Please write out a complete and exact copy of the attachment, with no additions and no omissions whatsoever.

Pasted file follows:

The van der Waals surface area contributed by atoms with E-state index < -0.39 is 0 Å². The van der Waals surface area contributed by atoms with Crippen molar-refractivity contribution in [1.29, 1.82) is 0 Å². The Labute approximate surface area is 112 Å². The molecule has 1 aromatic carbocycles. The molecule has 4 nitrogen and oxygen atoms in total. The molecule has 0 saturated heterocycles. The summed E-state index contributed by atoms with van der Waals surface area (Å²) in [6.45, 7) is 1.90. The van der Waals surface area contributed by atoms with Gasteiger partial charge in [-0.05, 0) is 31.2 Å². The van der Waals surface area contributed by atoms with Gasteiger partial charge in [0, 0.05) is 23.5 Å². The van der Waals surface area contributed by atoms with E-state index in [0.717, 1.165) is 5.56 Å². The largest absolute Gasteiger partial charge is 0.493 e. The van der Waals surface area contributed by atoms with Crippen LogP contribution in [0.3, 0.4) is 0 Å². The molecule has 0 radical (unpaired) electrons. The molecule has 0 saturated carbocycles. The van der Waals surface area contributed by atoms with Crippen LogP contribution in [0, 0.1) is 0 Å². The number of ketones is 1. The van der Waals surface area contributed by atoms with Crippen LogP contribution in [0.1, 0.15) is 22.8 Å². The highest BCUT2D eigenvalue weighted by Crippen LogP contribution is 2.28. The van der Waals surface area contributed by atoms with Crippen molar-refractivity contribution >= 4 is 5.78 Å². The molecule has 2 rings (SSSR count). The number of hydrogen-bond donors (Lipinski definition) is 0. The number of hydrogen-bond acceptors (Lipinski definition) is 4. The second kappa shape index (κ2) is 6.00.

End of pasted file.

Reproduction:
The van der Waals surface area contributed by atoms with E-state index < -0.39 is 0 Å². The van der Waals surface area contributed by atoms with Crippen molar-refractivity contribution in [1.29, 1.82) is 0 Å². The Labute approximate surface area is 112 Å². The molecule has 1 aromatic carbocycles. The molecule has 4 nitrogen and oxygen atoms in total. The molecule has 0 saturated heterocycles. The summed E-state index contributed by atoms with van der Waals surface area (Å²) in [6.45, 7) is 1.90. The van der Waals surface area contributed by atoms with Gasteiger partial charge in [-0.05, 0) is 31.2 Å². The van der Waals surface area contributed by atoms with Gasteiger partial charge in [0, 0.05) is 23.5 Å². The van der Waals surface area contributed by atoms with E-state index in [0.717, 1.165) is 5.56 Å². The largest absolute Gasteiger partial charge is 0.493 e. The van der Waals surface area contributed by atoms with Crippen LogP contribution in [0.3, 0.4) is 0 Å². The molecule has 0 radical (unpaired) electrons. The molecule has 0 saturated carbocycles. The van der Waals surface area contributed by atoms with Crippen LogP contribution in [0, 0.1) is 0 Å². The number of ketones is 1. The van der Waals surface area contributed by atoms with Crippen LogP contribution in [0.1, 0.15) is 22.8 Å². The highest BCUT2D eigenvalue weighted by Crippen LogP contribution is 2.28. The van der Waals surface area contributed by atoms with Crippen molar-refractivity contribution >= 4 is 5.78 Å². The molecule has 2 rings (SSSR count). The number of hydrogen-bond donors (Lipinski definition) is 0. The number of hydrogen-bond acceptors (Lipinski definition) is 4. The second kappa shape index (κ2) is 6.00.